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Pending insurance fraud case not the norm, authorities say

Badly burned by hot grits during a domestic dispute, Willie Frank Hogan went to a medical clinic in 2009.

Fearing that there was a warrant out for his arrest, however, the 39-year-old Macon man used his brother’s identity — and insurance card — at the clinic, authorities say.

“I really didn’t care,” said Hogan’s brother, Darran Jerome Hogan.

He said he gave his identification to his brother because he needed help.

“All I could see was pink ... on the side of his face,” Darran Hogan said.

But Willie Hogan could now face from two to 10 years in prison if he’s convicted of insurance fraud, Bibb County prosecutor Angela Manson said.

Manson said cases such as Hogan’s are rare in Bibb County.

Typically, the cases she’s prosecuted involve people who have claimed losses that either didn’t happen or didn’t happen the way a person claimed they happened.

She said Hogan’s case is the first one she’s handled with one person allegedly trying to use another person’s insurance card.

“I’m sure it’s a lot more common than is recognized,” Manson said. “This one was caught.”

Workers at The Medical Center of Central Georgia say they see similar cases once every few years.

Although the country has been hard hit by recession, Jane Gray, the Medical Center’s assistant vice president for revenue, said she hasn’t seen an increase in patients trying to use other people’s insurance.

For one thing, the hospital provides treatment for patients without insurance, she said.

But when a person tries to use another person’s health insurance, the fraud can be hard to catch, Gray said.

It’s especially difficult in cases in which patients receive treatment, but aren’t admitted to the hospital, she said.

“We’re exposed to them for such a short amount of time,” Gray said.

Often, patients trying to commit fraud are using family members’ identities, making it even harder to catch.

Although the hospital asks patients to verify addresses and phone numbers, family members trying to commit fraud have access to the information, Gray said.

As a safeguard, the hospital requires patients to provide some form of photo identification, which is compared to the insurance information. The photo ID is scanned and stored electronically in the hospital’s computers for future visits.

If patients are caught committing identity fraud, the fraud is reported to the hospital’s compliance and legal department or to the hospital police.

The information also is passed along to the insurer, said Kim Whitley, the hospital’s registration director.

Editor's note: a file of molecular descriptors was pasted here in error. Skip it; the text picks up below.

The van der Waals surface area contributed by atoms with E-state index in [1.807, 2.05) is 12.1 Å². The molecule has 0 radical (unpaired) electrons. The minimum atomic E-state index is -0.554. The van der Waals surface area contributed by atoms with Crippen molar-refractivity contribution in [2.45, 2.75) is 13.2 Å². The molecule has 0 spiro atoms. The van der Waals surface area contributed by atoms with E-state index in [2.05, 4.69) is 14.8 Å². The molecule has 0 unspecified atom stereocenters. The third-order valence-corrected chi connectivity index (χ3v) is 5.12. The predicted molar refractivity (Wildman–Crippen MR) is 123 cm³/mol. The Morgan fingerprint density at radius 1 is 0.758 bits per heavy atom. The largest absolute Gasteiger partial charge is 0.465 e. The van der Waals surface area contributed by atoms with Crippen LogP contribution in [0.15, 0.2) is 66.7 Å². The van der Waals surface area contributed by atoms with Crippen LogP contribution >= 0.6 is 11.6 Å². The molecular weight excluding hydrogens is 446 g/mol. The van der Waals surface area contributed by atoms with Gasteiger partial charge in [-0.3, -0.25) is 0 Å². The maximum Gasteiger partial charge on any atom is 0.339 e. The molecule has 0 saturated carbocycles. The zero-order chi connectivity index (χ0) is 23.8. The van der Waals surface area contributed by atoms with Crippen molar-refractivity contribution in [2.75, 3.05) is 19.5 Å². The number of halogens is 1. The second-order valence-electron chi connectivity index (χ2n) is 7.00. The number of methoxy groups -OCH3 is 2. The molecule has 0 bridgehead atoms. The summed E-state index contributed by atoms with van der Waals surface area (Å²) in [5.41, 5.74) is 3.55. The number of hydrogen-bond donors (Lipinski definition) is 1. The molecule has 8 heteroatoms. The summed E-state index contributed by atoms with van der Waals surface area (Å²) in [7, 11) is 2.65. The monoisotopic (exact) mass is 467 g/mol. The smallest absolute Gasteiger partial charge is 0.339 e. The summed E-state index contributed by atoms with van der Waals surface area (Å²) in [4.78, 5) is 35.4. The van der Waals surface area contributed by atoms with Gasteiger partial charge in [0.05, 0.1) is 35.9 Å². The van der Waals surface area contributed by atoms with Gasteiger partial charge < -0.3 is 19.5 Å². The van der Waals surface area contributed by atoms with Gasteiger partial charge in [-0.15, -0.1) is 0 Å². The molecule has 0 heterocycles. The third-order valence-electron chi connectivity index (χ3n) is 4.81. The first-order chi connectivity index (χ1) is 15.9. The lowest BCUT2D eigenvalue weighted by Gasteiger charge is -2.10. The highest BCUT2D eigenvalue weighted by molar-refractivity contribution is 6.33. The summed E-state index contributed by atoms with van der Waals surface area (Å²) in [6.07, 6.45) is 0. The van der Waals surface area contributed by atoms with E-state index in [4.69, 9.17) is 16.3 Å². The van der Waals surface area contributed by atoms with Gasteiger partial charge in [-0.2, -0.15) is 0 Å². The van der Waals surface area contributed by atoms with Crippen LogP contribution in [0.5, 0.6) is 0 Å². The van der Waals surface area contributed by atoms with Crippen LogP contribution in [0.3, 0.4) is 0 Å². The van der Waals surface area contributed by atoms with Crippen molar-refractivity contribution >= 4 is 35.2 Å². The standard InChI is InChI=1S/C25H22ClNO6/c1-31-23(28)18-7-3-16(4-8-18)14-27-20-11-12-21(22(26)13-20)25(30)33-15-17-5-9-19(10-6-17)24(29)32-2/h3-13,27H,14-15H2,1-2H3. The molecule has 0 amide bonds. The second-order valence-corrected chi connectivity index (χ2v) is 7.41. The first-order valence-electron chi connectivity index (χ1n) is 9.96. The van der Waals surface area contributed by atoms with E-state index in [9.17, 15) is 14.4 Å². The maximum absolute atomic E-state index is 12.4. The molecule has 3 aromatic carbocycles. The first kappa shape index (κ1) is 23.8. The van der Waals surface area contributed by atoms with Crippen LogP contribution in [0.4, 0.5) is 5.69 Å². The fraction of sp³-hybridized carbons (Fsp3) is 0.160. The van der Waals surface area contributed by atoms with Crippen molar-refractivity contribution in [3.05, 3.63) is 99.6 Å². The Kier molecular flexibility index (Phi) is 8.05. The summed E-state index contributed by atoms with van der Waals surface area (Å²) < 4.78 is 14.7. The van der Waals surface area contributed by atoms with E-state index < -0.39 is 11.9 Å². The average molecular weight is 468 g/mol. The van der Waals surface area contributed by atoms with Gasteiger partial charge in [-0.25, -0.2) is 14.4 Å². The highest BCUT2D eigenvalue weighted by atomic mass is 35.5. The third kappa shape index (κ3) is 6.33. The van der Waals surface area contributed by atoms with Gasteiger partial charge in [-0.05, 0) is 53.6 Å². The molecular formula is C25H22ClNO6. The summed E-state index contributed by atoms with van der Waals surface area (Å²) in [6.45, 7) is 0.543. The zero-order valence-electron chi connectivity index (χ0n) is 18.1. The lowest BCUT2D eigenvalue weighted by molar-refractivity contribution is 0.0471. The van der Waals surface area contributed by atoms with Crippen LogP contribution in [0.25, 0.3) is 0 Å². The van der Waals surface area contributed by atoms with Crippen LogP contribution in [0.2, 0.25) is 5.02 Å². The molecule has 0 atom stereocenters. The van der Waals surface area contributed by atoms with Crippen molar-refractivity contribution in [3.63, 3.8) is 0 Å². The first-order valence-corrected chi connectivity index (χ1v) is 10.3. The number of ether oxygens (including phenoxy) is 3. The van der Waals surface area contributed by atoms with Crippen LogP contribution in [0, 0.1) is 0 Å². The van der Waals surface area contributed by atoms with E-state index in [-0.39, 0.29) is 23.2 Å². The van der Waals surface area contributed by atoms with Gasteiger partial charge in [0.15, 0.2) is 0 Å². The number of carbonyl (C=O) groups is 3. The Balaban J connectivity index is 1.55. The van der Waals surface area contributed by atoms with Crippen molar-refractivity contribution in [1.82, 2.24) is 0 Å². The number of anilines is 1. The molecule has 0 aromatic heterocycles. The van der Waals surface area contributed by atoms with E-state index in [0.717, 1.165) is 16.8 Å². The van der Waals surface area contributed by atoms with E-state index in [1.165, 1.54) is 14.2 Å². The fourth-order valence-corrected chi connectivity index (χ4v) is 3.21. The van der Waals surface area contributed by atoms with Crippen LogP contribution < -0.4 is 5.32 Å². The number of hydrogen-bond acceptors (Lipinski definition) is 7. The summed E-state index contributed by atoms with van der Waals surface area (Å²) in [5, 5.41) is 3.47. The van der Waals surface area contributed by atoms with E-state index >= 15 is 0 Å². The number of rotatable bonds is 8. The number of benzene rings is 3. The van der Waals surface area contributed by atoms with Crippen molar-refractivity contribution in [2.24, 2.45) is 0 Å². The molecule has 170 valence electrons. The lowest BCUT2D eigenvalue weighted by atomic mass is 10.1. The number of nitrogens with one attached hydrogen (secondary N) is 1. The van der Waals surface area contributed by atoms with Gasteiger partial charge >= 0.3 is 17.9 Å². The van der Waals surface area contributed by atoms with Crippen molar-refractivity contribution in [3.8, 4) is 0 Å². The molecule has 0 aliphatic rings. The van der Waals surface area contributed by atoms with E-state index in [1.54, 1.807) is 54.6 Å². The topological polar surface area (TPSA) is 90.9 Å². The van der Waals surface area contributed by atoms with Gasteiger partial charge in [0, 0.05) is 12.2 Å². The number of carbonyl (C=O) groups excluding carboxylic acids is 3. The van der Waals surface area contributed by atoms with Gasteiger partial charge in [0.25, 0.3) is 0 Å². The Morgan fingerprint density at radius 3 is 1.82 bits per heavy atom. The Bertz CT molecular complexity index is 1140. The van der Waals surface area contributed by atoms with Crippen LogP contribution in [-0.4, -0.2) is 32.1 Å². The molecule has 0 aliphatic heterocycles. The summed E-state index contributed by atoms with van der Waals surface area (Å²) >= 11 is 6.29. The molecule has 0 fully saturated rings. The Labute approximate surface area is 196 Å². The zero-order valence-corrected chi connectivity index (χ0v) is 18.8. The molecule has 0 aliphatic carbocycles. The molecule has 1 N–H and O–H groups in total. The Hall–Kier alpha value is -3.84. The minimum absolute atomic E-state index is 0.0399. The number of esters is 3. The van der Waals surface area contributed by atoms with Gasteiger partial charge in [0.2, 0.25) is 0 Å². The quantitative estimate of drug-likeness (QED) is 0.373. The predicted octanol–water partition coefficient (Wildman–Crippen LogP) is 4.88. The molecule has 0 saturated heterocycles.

“It doesn’t impact the patient’s care,” she said. “They still receive care while they’re here.”

In Willie Hogan’s case, employees at the Medical Center’s clinic on Gray Highway refused treatment, Darran Hogan said.

Phone calls to Willie Hogan were not answered this week.

Janie Poulnott, a hospital spokeswoman, said she couldn’t comment on the open criminal case because of pending litigation.

Willie Hogan is accused of signing his brother’s name on a consent form, according to a Macon police report.

Darran Hogan said he didn’t press charges, but his brother was charged with identity theft, according to the police report. Willie Hogan was indicted March 30.

“I couldn’t get mad at him for trying to get help,” Darran Hogan said.

Dangerous consequences

Health insurance fraud has the potential for long-lasting financial — and medical — complications, Gray said.

Medical records at the Medical Center and some doctors’ offices are now digitally linked to registration information, including a patient’s identity and health insurance information, she said.

“The medical information implications are the most serious,” Whitley said.

Whitley said it’s possible that the patient committing fraud could be treated for conditions listed on the victim’s medical record.

“They could be treating you for an ailment you don’t have,” she said.

It’s also possible that insurance companies could deny payment for a victim’s claim based on services that the person committing fraud receives, Gray said.

Several years ago, for example, The Medical Center treated two women who gave birth four months apart. One of the women tried to steal the other woman’s identity to receive medical benefits, Gray said.

“You can’t have two full-term babies in a four-month period,” Whitley said.

Gray said fraudulent information on a person’s medical record can cause complications when they try to qualify for future health insurance or buy life insurance.

“It could follow them throughout the rest of their lives,” she said. “It creates a lot of headaches trying to straighten it all out.”

After receiving medical treatment, patients should carefully review the explanation of benefits statements they receive in the mail to verify the date of service and the services they received, Gray said.

If a fraudulent claim is listed, patients should call their insurance company and the health care provider to try and get the record corrected, she said.

To contact writer Amy Leigh Womack, call 744-4398.

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